Friday, February 11, 2005

Standards In A Non-Standard World

The "Ten Commandments" have been a topic of much discussion over the past several years. They seem to always be ending up in a court somewhere. Most of the time it’s because they are being found unconstitutional, as in the recent case in the courtroom of Judge Jennifer Coffman. She ruled that, not only are the Ten Commandments unconstitutional, but that the displays of all historic documents in eastern Kentucky schools and courthouses were unconstitutional and had to be removed. Her reason: "they had the effect of conveying a very specific governmental endorsement of religion."

It seems that most of our historic documents have some reference to God in them somewhere. I find it odd that they are being found unconstitutional since they are the very basis of our laws. Some courts still remember that. You might remember that Roy S. Moore, a judge in Alabama, fought (and lost) to keep a stylized copy of the Ten Commandments posted in his courtroom, much to the consternation of some civil libertarians. People fight over their legality mostly because they are largely ignorant of what they are, what they mean, and why they’re so important. In fact, most people can’t tell you more than these two: "Thou shalt not kill" and "Thou shalt not steal." Some people think they’re obsolete. Ted Turner thinks they are. A few years ago he offered a substitute he called the "ten voluntary initiatives." People who don’t understand their importance say the Ten Commandments are "old, archaic, immaterial rules of a primitive culture." They say they have no relevance to us at all. Sometimes Christians have been guilty of promoting this belief, pointing out that they are part of the "old way" God dealt with people. They surely can’t apply to all of us who are under "grace."

So, what are the Ten Commandments about? Primarily, we see them as God’s moral law. We look at the Ten Commandments as God’s guidelines for our lives. Here are Ten Rules to live by that will keep you in good graces with God, or so we think. Fact is that we can’t keep the Ten Commandments. We will always fall short of the mark. That’s why grace is so important. God had something else in mind when He gave Moses the Ten Commandments. The Bible says: Romans 3:20: "Therefore no-one will be declared righteous in his sight by observing the law; rather, through the law we become conscious of sin." Romans 5:13: "...for before the law was given, sin was in the world. But sin is not taken into account when there is no law." Romans 7:7: "What shall we say, then? Is the law sin? Certainly not! Indeed I would not have known what sin was except through the law. For I would not have known what coveting really was if the law had not said, "Do not covet."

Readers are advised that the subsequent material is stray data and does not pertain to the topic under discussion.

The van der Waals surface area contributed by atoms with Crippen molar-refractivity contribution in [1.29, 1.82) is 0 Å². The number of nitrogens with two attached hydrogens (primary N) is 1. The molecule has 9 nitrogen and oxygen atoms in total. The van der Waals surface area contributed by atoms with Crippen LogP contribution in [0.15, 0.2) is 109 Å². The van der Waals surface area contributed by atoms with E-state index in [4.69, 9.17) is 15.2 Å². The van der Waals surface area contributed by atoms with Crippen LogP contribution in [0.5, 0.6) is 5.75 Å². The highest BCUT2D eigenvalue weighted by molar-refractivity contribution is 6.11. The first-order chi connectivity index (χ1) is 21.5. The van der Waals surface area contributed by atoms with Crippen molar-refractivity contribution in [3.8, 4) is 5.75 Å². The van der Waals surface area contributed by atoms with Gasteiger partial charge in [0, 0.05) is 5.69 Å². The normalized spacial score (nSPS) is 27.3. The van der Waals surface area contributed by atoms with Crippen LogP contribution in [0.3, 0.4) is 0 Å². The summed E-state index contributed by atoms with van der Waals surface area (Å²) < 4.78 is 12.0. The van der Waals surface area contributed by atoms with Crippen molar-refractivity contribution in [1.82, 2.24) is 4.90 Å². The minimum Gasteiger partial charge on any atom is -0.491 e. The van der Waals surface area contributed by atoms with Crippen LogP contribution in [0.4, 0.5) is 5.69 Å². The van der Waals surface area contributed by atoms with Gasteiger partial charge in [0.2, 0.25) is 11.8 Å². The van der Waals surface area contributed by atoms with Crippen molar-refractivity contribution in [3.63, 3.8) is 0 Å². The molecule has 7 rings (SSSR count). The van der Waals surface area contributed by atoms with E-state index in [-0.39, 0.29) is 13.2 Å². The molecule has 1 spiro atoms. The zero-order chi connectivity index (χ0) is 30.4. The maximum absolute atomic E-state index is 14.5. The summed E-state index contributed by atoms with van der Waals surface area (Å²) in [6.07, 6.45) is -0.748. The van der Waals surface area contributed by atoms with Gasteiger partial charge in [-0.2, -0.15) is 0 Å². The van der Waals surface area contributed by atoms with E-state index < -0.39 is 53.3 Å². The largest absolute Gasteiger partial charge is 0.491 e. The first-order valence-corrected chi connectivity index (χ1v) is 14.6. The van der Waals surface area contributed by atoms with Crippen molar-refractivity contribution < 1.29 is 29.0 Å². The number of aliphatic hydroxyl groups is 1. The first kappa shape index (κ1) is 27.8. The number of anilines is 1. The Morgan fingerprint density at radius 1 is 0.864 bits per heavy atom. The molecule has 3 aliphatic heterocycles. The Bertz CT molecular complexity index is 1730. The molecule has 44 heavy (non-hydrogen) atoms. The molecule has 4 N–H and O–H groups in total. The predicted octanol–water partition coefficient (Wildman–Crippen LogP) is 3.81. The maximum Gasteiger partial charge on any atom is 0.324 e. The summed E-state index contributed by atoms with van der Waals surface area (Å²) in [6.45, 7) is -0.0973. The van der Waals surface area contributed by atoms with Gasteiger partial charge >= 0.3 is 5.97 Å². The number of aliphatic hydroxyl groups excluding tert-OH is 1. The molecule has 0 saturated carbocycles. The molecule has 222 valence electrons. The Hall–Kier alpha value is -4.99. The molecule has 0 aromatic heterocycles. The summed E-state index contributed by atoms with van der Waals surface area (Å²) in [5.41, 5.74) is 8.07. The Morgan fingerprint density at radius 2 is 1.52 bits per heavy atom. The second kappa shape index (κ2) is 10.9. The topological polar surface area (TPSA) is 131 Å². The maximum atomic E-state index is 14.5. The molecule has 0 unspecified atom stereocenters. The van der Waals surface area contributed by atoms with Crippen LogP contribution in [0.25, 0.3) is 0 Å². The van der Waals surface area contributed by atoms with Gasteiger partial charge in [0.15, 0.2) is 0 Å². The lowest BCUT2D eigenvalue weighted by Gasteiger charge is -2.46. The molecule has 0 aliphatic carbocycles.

We can look at the Ten Commandments as God’s guidelines for living, but The Bible says that God gave the law to reveal the fact that man is a sinner. Do you want to know why there is such a ruckus about posting the Ten Commandments? It’s because they reveal sin. That makes us uncomfortable. And all that negative stuff is just not good for our self-esteem. We will do anything to hide from our sin. But God still sees it. God wants us to see it. Finding the Standard in a Nonstandard World. "And God spoke all these words: I am the LORD your God, who brought you out of Egypt, out of the land of slavery. You shall have no other gods before me."

There is an important word in verse 1: "all". God spoke all these words. Moses makes it a point to let us know that none of this was his idea. You’re not going to find his opinion here. What follows is God’s word and that’s it. No commentary, no explanation.Nothing except what God has to say to his people. It’s sort of an attention getter that says everything that follows is very, very important so you better listen carefully.There’s another important thing to remember. God says, "I am the Lord your God, who brought you out of Egypt, out of the land of slavery." He wasn’t talking to the entire world when he said that. He was talking to his chosen people. Doesn’t it bother you just a little bit to know that he didn’t give these commandments to everyone? Doesn’t seem quite fair, does it? We expect everyone to follow these rules but they were given to us...God’s chosen people...the people he brought out of the land of slavery. And you do know we were slaves to sin. We want everyone to follow these rules, but they just don’t apply to everyone.